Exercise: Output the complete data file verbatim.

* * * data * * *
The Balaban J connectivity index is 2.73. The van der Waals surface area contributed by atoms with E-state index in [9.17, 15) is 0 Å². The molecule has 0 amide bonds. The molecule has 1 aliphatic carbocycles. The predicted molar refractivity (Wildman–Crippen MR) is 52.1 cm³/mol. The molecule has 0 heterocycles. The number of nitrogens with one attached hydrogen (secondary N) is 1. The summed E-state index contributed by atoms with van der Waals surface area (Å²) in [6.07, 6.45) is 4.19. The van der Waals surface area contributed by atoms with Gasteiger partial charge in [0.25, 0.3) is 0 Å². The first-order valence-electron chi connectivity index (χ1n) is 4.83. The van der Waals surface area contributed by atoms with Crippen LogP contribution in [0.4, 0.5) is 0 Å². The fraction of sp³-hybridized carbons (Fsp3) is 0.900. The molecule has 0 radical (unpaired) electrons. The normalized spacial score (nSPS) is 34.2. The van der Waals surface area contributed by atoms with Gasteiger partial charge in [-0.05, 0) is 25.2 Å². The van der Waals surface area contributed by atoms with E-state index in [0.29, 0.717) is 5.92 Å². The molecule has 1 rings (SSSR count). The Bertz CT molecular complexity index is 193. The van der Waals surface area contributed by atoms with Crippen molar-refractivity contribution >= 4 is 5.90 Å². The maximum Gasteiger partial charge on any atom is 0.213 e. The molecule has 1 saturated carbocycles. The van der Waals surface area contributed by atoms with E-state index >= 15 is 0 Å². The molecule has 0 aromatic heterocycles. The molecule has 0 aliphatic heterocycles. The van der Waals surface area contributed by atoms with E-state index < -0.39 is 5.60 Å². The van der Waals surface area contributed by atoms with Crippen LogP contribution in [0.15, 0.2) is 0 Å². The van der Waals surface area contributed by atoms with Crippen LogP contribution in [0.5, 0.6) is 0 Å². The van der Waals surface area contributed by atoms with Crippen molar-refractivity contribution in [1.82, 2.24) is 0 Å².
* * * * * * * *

The Balaban J connectivity index is 2.73. The van der Waals surface area contributed by atoms with E-state index in [9.17, 15) is 0 Å². The molecule has 0 amide bonds. The molecule has 1 aliphatic carbocycles. The predicted molar refractivity (Wildman–Crippen MR) is 52.1 cm³/mol. The molecule has 0 heterocycles. The number of nitrogens with one attached hydrogen (secondary N) is 1. The summed E-state index contributed by atoms with van der Waals surface area (Å²) in [6.07, 6.45) is 4.19. The van der Waals surface area contributed by atoms with Gasteiger partial charge in [0.25, 0.3) is 0 Å². The first-order valence-electron chi connectivity index (χ1n) is 4.83. The van der Waals surface area contributed by atoms with Crippen LogP contribution in [0.4, 0.5) is 0 Å². The fraction of sp³-hybridized carbons (Fsp3) is 0.900. The molecule has 0 radical (unpaired) electrons. The normalized spacial score (nSPS) is 34.2. The van der Waals surface area contributed by atoms with Gasteiger partial charge in [-0.05, 0) is 25.2 Å². The van der Waals surface area contributed by atoms with E-state index in [0.29, 0.717) is 5.92 Å². The molecule has 1 rings (SSSR count). The Bertz CT molecular complexity index is 193. The van der Waals surface area contributed by atoms with Crippen molar-refractivity contribution >= 4 is 5.90 Å². The maximum Gasteiger partial charge on any atom is 0.213 e. The molecule has 1 saturated carbocycles. The van der Waals surface area contributed by atoms with E-state index >= 15 is 0 Å². The molecule has 0 aromatic heterocycles. The molecule has 0 aliphatic heterocycles. The van der Waals surface area contributed by atoms with E-state index < -0.39 is 5.60 Å². The van der Waals surface area contributed by atoms with Crippen LogP contribution in [0.15, 0.2) is 0 Å². The van der Waals surface area contributed by atoms with Crippen LogP contribution in [0.5, 0.6) is 0 Å². The van der Waals surface area contributed by atoms with Crippen molar-refractivity contribution in [1.82, 2.24) is 0 Å².